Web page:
Protest succeeds: Apple seeks audit of Chinese labor conditions
Technology giant Apple, Inc. said Monday it was asking the Fair Labor Association (FLA) to investigate working conditions at Chinese electronics manufacturer Foxconn, essentially caving to the demands of protesters who delivered over 250,000 petition signatures to the company last week.
Foxconn, which hires over 1 million Chinese workers, has been plagued over the years by reports of suicides, and in one instance last year, a group of about 300 people threatened to jump to their deaths if they weren’t given better pay and working conditions.
Foxconn, which makes devices for companies like Apple, Microsoft, Sony, Intel and others, has said it plans to replace most of its workers with robots in the coming years. Meanwhile, the company keeps its human workers in small bunks on site, works them in 12-24 hour shifts, provides little food or medical assistance, and oversees their daily duties with military-like precision using advance surveillance techniques.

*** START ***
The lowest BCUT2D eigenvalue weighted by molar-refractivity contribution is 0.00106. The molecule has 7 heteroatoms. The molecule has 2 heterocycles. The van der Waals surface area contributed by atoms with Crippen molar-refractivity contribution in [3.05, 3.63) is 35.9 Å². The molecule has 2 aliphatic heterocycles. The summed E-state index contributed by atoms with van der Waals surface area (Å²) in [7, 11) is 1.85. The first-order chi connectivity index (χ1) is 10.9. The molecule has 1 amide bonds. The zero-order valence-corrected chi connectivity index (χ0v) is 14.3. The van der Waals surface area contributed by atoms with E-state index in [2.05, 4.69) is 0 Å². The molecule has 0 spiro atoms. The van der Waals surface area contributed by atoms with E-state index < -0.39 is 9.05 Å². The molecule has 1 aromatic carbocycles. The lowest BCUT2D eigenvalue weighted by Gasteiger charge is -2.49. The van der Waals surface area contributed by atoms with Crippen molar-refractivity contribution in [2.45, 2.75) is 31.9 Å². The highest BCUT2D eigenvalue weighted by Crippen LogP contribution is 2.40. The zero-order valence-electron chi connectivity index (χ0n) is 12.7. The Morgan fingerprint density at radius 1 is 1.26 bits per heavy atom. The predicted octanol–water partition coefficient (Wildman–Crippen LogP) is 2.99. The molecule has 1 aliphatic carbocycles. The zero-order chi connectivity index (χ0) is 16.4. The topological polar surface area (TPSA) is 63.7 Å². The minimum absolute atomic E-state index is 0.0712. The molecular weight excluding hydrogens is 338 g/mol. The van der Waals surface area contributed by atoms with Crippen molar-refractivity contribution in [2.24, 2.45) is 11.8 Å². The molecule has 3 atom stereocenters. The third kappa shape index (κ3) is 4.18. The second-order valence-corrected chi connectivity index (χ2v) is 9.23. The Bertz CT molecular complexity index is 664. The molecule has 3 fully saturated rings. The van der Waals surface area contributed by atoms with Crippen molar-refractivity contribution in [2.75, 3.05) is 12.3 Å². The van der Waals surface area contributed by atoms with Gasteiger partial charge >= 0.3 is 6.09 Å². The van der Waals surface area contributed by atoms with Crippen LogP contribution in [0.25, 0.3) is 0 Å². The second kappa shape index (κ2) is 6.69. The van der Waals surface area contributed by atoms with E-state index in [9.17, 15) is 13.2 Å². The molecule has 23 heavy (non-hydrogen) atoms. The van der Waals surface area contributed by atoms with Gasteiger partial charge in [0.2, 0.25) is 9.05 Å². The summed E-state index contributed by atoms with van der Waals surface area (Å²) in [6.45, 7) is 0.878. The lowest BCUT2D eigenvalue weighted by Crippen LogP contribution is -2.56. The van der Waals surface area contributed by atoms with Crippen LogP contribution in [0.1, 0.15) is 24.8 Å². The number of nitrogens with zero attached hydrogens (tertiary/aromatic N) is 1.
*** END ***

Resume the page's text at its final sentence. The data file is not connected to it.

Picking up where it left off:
Apple, for its part, joined the FLA in January as criticism against Foxconn was mounting. They became the first tech company to partner with the Washington, D.C. group, which is dedicated to stamping out sweat shops throughout the world. Other FLA partners include Nike, Barnes & Noble, Liz Blaiborne, Inc., Puma AG and American Eagle Outfitters, Inc.
After last week’s petitions, the company decided it was time to pull the trigger on their FLA membership rights, so Apple asked that the group to begin fair labor inspections of Foxconn’s facilities.
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